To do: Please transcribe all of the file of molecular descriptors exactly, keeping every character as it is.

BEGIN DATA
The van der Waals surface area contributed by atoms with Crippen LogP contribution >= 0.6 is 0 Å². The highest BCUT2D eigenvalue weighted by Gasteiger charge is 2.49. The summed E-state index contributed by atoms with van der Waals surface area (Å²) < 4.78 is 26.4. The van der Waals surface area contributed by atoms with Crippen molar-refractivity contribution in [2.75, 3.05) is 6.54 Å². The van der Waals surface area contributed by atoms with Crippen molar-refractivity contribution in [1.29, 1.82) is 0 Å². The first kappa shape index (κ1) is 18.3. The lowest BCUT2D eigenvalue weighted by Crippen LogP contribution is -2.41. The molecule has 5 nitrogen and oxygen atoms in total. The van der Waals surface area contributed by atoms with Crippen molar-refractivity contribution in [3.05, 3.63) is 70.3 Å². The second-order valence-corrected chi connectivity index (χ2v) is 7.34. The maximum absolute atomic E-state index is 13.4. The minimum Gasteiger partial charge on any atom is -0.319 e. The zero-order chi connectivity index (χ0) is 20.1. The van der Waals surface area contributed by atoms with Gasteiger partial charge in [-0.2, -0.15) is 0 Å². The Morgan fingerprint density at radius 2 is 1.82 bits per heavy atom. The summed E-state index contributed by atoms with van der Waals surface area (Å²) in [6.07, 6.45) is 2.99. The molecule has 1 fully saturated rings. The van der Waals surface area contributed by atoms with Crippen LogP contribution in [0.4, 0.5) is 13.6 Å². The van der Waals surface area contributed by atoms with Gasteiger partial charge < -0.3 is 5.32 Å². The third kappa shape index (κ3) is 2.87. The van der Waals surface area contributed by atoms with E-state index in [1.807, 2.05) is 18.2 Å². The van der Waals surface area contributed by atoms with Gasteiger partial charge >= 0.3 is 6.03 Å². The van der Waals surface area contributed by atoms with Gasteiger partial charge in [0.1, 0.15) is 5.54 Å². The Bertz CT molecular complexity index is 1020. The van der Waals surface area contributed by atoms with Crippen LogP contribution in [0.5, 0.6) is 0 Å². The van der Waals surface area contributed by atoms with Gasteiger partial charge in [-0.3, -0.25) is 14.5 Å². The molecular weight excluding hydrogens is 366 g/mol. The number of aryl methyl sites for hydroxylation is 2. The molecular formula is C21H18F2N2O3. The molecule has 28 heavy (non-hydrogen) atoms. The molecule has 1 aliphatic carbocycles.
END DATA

The van der Waals surface area contributed by atoms with Crippen LogP contribution >= 0.6 is 0 Å². The highest BCUT2D eigenvalue weighted by Gasteiger charge is 2.49. The summed E-state index contributed by atoms with van der Waals surface area (Å²) < 4.78 is 26.4. The van der Waals surface area contributed by atoms with Crippen molar-refractivity contribution in [2.75, 3.05) is 6.54 Å². The van der Waals surface area contributed by atoms with Crippen molar-refractivity contribution in [1.29, 1.82) is 0 Å². The first kappa shape index (κ1) is 18.3. The lowest BCUT2D eigenvalue weighted by Crippen LogP contribution is -2.41. The molecule has 5 nitrogen and oxygen atoms in total. The van der Waals surface area contributed by atoms with Crippen molar-refractivity contribution in [3.05, 3.63) is 70.3 Å². The second-order valence-corrected chi connectivity index (χ2v) is 7.34. The maximum absolute atomic E-state index is 13.4. The minimum Gasteiger partial charge on any atom is -0.319 e. The zero-order chi connectivity index (χ0) is 20.1. The van der Waals surface area contributed by atoms with Gasteiger partial charge in [-0.2, -0.15) is 0 Å². The Morgan fingerprint density at radius 2 is 1.82 bits per heavy atom. The summed E-state index contributed by atoms with van der Waals surface area (Å²) in [6.07, 6.45) is 2.99. The molecule has 1 fully saturated rings. The van der Waals surface area contributed by atoms with Crippen LogP contribution in [0.4, 0.5) is 13.6 Å². The van der Waals surface area contributed by atoms with Gasteiger partial charge < -0.3 is 5.32 Å². The third kappa shape index (κ3) is 2.87. The van der Waals surface area contributed by atoms with E-state index in [1.807, 2.05) is 18.2 Å². The van der Waals surface area contributed by atoms with Gasteiger partial charge >= 0.3 is 6.03 Å². The van der Waals surface area contributed by atoms with Gasteiger partial charge in [0.1, 0.15) is 5.54 Å². The Bertz CT molecular complexity index is 1020. The van der Waals surface area contributed by atoms with Crippen LogP contribution in [0.5, 0.6) is 0 Å². The van der Waals surface area contributed by atoms with Gasteiger partial charge in [-0.3, -0.25) is 14.5 Å². The molecular weight excluding hydrogens is 366 g/mol. The number of aryl methyl sites for hydroxylation is 2. The molecular formula is C21H18F2N2O3. The molecule has 28 heavy (non-hydrogen) atoms. The molecule has 1 aliphatic carbocycles.